Minister of Community Services Frank McField responded to the findings of an Auditor General’s report on the Affordable Housing Initiative in an interview on Monday afternoon.
The 38-page report, which was the subject of the Caymanian Compass lead story on Monday, criticised several aspects of the affordable housing scheme.
‘First, it is important to remember the report from the Auditor General deals with his opinions,’ said Mr. McField. ‘Those opinions are founded upon the need to maintain bureaucratic procedures rather than the need to advance social equity.’
Mr. McField said it was his Ministry that actually requested the Auditor General prepare the report.
‘We asked for this report… because there was so much criticism and we wanted to be transparent.’
Mr. McField defended many of his decisions.
‘I place social justice very high in the scheme of things and people come first and procedures afterwards,’ he said.
The Auditor General indicated in the report that the project was not planned appropriately beforehand, something Mr. McField found justified.
‘The fact that someone’s opinion would call on my preoccupation for our development for the working poor as being premature, is to get back to the old argument of what came first, the chicken or the egg,’ the Minister said. ‘Should I have had a plan before the idea or the idea before the plan?
‘In part of the Auditor General’s opinions, he said that the National Housing and Communities Trust should have been created before this process started, and bureaucratically, I agree,’ he said. ‘However, that is not how the world works. Some people do start in the middle, as we did.’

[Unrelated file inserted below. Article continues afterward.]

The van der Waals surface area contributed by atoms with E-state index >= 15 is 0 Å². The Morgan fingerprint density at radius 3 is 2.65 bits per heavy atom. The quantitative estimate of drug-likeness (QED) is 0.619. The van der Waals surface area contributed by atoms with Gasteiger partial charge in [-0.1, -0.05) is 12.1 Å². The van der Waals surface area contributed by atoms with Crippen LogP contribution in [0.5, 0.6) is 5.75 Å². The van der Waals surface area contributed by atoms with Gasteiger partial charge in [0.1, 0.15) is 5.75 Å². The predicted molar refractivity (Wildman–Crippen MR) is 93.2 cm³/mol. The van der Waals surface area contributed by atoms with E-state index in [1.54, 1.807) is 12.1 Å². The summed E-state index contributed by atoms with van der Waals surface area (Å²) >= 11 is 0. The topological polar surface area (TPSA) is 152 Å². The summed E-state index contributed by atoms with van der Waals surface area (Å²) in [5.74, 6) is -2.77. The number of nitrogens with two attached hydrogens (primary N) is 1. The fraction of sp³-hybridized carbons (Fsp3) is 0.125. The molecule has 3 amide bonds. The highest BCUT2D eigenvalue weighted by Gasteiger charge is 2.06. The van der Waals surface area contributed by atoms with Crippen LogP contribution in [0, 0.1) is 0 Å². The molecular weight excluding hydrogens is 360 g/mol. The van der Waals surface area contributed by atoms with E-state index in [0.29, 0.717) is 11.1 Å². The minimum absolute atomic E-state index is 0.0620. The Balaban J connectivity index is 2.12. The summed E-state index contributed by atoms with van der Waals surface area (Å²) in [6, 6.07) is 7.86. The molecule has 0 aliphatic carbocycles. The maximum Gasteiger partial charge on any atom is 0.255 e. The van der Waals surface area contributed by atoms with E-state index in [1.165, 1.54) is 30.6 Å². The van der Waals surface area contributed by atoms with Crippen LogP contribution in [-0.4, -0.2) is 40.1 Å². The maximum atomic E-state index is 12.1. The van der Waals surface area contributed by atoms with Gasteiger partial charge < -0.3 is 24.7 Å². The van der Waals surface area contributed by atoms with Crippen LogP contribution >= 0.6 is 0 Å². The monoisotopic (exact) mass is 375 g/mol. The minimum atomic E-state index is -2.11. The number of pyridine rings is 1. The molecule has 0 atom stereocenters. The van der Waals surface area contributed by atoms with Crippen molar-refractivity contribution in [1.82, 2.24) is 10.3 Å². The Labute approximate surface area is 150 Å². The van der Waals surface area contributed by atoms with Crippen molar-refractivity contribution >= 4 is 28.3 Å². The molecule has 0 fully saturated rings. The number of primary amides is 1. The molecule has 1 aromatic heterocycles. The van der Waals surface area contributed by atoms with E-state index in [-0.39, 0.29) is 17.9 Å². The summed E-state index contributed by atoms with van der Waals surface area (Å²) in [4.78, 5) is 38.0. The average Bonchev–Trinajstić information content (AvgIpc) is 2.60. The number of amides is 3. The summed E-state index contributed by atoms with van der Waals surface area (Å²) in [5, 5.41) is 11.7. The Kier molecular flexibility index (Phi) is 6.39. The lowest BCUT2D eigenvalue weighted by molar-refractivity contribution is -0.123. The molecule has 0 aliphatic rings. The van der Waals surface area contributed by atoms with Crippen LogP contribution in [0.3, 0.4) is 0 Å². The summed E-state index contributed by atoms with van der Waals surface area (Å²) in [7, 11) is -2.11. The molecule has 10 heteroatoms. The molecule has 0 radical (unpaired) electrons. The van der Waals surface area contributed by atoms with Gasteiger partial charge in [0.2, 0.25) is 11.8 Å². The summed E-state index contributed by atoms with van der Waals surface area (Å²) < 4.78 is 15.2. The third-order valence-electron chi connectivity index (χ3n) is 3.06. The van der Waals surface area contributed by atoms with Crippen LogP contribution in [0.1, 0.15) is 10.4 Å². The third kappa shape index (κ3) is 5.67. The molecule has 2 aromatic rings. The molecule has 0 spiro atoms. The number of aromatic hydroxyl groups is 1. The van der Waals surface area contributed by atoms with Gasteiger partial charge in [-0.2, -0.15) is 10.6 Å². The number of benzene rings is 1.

Mr. McField said actually getting the project completed was his primary goal.
‘I am happy I did not allow the civil servants in my Ministry to plan affordable housing to death, like so many other things that have been planned to death,’ he said. ‘Some people don’t realise that sometimes if you don’t get up and do something, no plan in the world will help you get it done.’
One of the points raised in the Auditor General’s report concerned the lack of a proper tendering process in the award of the contract to provide materials for the homes, and to build the homes themselves.
Mr. McField said he stared with the assumption that there were no materials available in the Cayman Islands that could be used to create affordable housing.
He pointed to the lack of homes affordable to the working poor in Cayman as part of the reason his Ministry proceeded as it did.
‘To me, this is an indication that the country did not have the ability to cater to the very low income individuals and families in our society,’ he said.
‘The Government went on trips to Honduras, Jamaica and Cuba and then sent out invitations to people here and abroad to assist its desire to create decent, liveable accommodations for Caymanians.
‘My opinion, therefore, is that since there was no reaction historically or otherwise to the need, that it was fair, once we had found materials that affordable, to purchase these materials,’ he said.
The Auditor General also noted that the building systems brought in by the company awarded the materials and construction contracts, the Italian-based Vetromeccaniche Investment Limited, were new to the island and therefore should have been approved prior to the signing of the contracts.
Subsequent problems with the Planning Department’s Building Control Unit in getting the homes up to Cayman’s Building Code created delays and cost overruns, the Auditor General said.